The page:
The A-Z of Indian Superfoods: Egg

Incredibly nutritious and extremely versatile to cook with, eggs are loaded with nutrients that improve cognitive function and protect mental wellbeing. Here’s why you should consider adding this protein-rich superfood to your daily diet.

By Shreya Maji
01 Aug 2021

Packed with protein, 13 essential vitamins and minerals, and antioxidants, it is no surprise that the humble egg is considered a superfood. From maintaining eye health to helping with muscle building, boosting metabolism and improving hair growth, the perks of adding eggs to your daily diet are endless.

Benefits of Eggs


  • Eggs are nutrient-rich.

Besides being a low-calorie, rich source of protein, eggs are loaded with vitamins like A, E, B5 and B12, minerals, Omega-3 fatty acids and other lesser-known nutrients, as well as iron, iodine and phosphorus.


  • Eggs contain choline, which helps in brain development.

A lesser-known nutrient that is similar to B vitamins, choline is important for normal cell functioning, brain and spinal cord development in babies during pregnancy, and reducing cognitive decline in aged people. Most adults are choline-deficient, and this can lead to liver disease, heart disease and neurological disorders. One large egg can contain up to 100 mg of choline, which will help you meet your daily nutritional needs.


  • Eggs help to protect the eyes.

Eggs contain Vitamin A, Vitamin E, zinc and selenium, which help to maintain eye health. The egg yolk also contains antioxidants lutein and zeaxanthin, which significantly reduce the chances of getting certain eye diseases and cataracts.



  • Eggs are a source of natural vitamin D.

Our bodies need Vitamin D to absorb calcium. Adequate intake of Vitamin D is essential for building strong bones, as well as for healthy teeth and muscles. Vitamin D is mostly made by the body when sunlight hits the skin, and there are only a few naturally occurring foods that can supplement it. Eggs are the highest source of natural Vitamin D, up to 40 IU per egg. However, Vitamin D is only present in the egg yolk—which is why it is important to eat whole eggs.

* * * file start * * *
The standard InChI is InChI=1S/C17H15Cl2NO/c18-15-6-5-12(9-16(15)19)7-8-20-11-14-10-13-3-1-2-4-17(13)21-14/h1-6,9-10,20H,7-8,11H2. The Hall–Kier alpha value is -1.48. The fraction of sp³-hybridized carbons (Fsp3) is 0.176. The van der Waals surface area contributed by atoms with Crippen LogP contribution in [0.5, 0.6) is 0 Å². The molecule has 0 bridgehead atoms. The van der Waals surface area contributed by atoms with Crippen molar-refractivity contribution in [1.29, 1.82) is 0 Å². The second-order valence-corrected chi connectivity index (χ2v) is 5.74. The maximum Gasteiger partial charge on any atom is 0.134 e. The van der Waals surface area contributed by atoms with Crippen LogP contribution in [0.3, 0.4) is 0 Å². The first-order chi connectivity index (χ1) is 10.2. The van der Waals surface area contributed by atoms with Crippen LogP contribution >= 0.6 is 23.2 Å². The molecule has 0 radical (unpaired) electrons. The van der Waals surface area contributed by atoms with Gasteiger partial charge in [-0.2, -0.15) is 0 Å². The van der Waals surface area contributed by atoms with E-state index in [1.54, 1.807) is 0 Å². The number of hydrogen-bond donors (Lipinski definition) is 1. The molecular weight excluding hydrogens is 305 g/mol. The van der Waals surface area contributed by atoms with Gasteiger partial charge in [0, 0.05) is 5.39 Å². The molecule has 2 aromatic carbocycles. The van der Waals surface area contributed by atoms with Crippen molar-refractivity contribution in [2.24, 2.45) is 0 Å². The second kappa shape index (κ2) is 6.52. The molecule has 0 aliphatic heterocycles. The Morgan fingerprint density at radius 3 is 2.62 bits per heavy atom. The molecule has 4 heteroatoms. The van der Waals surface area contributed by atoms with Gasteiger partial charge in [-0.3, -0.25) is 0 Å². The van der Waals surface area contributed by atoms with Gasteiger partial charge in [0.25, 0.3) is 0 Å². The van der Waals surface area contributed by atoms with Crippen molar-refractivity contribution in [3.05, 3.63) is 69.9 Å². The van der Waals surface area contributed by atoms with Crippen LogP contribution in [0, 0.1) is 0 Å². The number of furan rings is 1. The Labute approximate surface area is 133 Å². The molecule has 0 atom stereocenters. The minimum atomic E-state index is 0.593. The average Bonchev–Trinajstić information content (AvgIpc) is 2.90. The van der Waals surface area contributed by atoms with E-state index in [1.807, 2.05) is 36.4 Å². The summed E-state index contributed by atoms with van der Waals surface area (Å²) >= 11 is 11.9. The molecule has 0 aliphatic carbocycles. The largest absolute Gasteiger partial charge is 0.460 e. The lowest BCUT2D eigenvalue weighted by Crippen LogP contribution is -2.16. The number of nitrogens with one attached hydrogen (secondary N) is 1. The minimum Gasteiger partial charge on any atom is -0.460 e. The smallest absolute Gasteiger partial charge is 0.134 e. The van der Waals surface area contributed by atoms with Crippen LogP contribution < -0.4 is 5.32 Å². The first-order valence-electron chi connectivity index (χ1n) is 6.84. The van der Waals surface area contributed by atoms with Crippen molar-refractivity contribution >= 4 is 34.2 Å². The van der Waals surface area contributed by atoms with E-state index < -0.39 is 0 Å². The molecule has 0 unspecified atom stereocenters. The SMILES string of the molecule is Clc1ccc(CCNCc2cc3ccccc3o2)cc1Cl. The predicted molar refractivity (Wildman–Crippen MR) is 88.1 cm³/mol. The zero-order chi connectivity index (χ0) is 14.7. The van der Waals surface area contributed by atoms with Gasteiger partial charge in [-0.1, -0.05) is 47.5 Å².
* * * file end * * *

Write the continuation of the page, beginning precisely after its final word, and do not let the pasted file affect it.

• Eggs promote healthy hair.

The yolk of the egg contains lecithin, which helps in promoting hair growth and makes your hair smooth and silky. Vitamin A, biotin and folate, all of which are linked to healthy hair, are also present in the egg.


  • Eggs help with weight management.

Eggs score very high on the satiety index, a scale that measures the satisfaction you get after eating certain foods. Studies have found that eating eggs keeps you feeling fuller for a longer time, which keeps your energy levels high and reduces your cravings for post-meal snacks. They are also very low on carbohydrates, but high in healthy fats like Omega-3. All of this makes eggs the ideal food for when you want to lose or maintain your weight.


  • They supplement overall health and wellbeing.

Eggs provide us with all nine essential amino acids in the right amounts needed by the body for optimum growth and maintenance of muscles. They also raise HDL, or the “good” cholesterol in your body, which lowers the risk of heart diseases. The combination of Vitamin B, B12, choline and iron also contribute to better mental health, by reducing the risk of anxiety and naturally aiding sleep.


Ways to add eggs to your diet

  • Hard-boiled, poached and scrambled eggs can be a staple side-dish for any meal. Eggs can be a great post-workout snack for muscle recovery.
  • You can add chopped bell peppers and herbs to a beaten egg and fry it to make an omelette, or load it up with potatoes and other proteins like bacon to make a frittata.
  • When you have leftover rice, lightly toss it in some oil or butter in a pan over low flame with some chopped garlic and add an egg to make a bowl of fried rice.
  • Indian egg curries and the Turkish shakshuka are delicious ways to consume eggs.
  • For something innovative, you can try cloud eggs—a trendy new recipe in which the egg whites and egg yolks are cooked separately. Whisk the egg whites until soft peaks form, add salt and pepper, and spoon it onto a non-stick pan. Form a well in the centre. Cook the whites until they are firm, for 5-6 minutes, then gently add a yolk in the centre. Cook it for 2-3 minutes so the yolk is still runny. Season with salt and serve.



Other uses of eggs

  • An egg yolk combined with olive oil acts as a good hair-conditioning mask.
  • Egg whites can be used as an ingredient for skin-firming face masks.
  • Eggshells can be added to soil compost in order to make the soil in your garden more nutrient-rich.


Downsides to eating eggs

  • In a study published in 2010 in Nutrition and Food Science International Journal, it was observed that individuals diagnosed with diabetes or hypercholesterolaemia, a genetic condition where there is increased sensitivity to dietary cholesterol, may be at increased risk of heart diseases when egg intakes exceed seven per week. Thus Heart UK advises that people with familial hypercholesterolaemia should restrict their egg intake to two to three per week.
  • If eggs are not cooked properly, they have a risk of giving food poisoning or salmonella, which causes vomiting and stomach problems.
  • It is possible to have an egg allergy. Those with egg allergies may experience skin rashes or hives, trouble breathing or stomach pain after eating eggs.
  • The above information has been verified by Dr Lakshmi K, Ph.D Food Science & Nutrition, University of Georgia (USA), Head Nutritionist, URlife


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